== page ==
Kiwi business women are leading the drive of one of New
Zealand’s most significant technologies, artificial
intelligence (AI), into 2020.
The AI Forum of New Zealand
has just appointed one of ANZ bank’s heads of technology,
Megan Tapsell, as its chair, along with Simpson Grierson
tech lawyer Louise Taylor as its deputy chair.
a computer scientist with a 20-year tech focussed
entrepreneurial career, recently took over from Ben Reid as
the executive director of the AI Forum.
Very few New
Zealand businesses or Kiwi tech organisations have three
women leading its governance and management, which in itself
is a major milestone.
Tapsell has family connections
with the first Maori Speaker of the House, the late Sir
“With the world in a constant state of change due to the rapid advancement of technology, it is important that our industry leaders also consider the ethical impacts on our people, both in our workplaces and our community,” Tapsell says.
The AI Forum’s new deputy chair Louise Taylor is a senior technology lawyer in the commercial group at Simpson Grierson. She specialises in new and emerging technologies and has spoken and written widely on AI, fog / cloud, IoT, drones, quantum computing and other tech trends.
AI Forum executive director Emma Naji says this female-led driving force bodes very well for the future of the AI Forum organisation.
“Their leadership reinforces the importance of AI for New Zealand’s future prosperity and the growing focus of how best to harness AI for the benefit of New Zealand, the ‘how’ and the ‘why’ are a key focus of our Intelligent Future Summit in April next year,” she says.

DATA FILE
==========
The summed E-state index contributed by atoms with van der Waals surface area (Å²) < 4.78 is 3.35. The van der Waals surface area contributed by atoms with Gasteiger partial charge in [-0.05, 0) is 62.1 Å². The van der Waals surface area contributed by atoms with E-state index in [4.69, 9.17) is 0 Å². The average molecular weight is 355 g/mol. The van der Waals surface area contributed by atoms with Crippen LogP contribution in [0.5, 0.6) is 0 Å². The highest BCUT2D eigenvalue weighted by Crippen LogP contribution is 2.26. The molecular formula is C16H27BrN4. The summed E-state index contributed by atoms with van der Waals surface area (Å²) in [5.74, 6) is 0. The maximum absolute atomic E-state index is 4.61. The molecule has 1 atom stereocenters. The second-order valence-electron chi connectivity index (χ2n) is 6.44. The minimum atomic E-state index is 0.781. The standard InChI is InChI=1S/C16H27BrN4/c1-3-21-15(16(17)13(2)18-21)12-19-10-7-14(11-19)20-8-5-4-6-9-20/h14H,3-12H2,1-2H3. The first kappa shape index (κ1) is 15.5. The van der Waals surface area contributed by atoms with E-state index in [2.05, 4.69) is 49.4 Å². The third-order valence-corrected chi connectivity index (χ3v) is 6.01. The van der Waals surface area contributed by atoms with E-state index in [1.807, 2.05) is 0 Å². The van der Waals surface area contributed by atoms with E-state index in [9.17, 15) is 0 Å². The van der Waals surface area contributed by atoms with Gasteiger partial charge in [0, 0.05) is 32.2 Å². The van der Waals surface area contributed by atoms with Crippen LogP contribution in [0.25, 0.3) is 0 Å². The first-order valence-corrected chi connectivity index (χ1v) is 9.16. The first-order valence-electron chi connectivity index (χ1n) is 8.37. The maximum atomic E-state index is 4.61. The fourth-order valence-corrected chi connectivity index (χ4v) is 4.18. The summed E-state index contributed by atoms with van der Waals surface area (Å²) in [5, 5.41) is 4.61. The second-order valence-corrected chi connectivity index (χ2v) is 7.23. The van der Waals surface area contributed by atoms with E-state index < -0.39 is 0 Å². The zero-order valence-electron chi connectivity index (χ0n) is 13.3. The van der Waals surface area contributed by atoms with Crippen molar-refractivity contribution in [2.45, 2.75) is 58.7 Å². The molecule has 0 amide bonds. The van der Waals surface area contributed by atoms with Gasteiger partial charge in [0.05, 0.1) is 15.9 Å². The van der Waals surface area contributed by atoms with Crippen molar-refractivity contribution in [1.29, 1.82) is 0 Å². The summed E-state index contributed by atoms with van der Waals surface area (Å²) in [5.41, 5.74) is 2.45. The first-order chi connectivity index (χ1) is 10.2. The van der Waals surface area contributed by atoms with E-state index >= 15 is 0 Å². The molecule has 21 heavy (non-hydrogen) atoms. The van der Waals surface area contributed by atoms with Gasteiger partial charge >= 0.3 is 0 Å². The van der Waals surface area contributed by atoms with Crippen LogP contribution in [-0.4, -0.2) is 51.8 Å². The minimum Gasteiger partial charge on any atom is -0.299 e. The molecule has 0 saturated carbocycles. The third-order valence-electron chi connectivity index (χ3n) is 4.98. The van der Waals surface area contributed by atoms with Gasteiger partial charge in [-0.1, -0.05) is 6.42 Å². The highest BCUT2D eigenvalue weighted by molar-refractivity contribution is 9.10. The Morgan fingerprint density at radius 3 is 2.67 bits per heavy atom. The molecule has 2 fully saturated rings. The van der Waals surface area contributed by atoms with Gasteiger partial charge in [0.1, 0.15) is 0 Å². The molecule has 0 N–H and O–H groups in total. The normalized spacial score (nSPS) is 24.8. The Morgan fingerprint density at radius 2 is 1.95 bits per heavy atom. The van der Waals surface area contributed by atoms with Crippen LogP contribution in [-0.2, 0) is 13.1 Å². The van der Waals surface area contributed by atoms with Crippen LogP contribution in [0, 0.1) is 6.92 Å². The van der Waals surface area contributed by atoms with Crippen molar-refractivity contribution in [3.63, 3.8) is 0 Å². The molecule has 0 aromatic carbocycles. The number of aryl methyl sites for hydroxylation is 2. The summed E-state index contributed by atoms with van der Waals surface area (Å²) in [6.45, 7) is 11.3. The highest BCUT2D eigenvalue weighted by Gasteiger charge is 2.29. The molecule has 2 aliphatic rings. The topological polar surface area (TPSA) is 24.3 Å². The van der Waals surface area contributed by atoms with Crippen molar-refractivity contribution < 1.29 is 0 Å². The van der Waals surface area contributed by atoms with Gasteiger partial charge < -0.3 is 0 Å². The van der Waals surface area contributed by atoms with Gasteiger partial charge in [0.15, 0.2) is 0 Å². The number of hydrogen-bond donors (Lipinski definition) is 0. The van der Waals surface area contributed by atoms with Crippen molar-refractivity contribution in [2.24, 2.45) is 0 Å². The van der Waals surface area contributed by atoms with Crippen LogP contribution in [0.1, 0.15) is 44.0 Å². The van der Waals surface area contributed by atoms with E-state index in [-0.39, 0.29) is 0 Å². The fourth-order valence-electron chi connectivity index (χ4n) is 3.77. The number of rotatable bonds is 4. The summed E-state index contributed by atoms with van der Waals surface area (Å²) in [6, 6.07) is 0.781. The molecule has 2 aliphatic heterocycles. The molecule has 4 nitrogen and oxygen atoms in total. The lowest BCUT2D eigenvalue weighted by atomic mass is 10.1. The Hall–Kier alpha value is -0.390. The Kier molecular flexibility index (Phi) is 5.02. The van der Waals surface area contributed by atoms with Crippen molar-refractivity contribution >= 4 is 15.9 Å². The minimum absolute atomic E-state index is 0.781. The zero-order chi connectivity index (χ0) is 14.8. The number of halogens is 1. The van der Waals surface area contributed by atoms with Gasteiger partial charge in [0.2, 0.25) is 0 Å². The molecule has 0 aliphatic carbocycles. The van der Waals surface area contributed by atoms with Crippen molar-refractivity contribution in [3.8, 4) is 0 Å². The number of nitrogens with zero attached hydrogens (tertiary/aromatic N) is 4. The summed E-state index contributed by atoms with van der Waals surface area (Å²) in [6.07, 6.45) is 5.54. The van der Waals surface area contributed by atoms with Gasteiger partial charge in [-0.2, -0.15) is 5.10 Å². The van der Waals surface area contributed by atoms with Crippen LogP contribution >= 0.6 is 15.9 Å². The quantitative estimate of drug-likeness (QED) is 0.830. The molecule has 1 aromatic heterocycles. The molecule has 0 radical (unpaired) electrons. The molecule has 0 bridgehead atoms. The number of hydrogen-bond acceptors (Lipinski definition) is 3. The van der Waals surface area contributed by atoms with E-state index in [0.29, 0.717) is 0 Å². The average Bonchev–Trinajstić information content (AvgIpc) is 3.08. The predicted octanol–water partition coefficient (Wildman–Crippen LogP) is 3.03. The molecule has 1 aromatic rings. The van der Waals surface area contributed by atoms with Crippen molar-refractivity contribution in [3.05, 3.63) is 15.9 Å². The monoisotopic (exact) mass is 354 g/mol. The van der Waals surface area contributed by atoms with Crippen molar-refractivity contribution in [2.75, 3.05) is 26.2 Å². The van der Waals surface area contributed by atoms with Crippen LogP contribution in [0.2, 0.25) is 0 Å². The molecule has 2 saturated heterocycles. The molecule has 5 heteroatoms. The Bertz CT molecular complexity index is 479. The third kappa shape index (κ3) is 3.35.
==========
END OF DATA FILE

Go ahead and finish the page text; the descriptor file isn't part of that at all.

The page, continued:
Tapsell and Naji acknowledged the tremendous efforts of the outgoing and inaugural executive director Ben Reid and chair Stu Christie, who stepped aside because of other business commitments. Both indicated their intent to step down a number of months ago to facilitate orderly succession.
Naji says the AI Forum has recently released a series of five research reports covering areas such as AI in financial services, agriculture and health. They have outlined issues stressing New Zealand urgently needs to focus more on achieving an AI-enabled future, particularly in relation to investment, research, skills and talent, ethics and regulation and trusted data.
“New Zealand needs to actively consider benefits from creating a world leading AI strategy, supporting innovation and business; research suggests that the financial and insurance sectors are a viable quick win for New Zealand,” Naji says.
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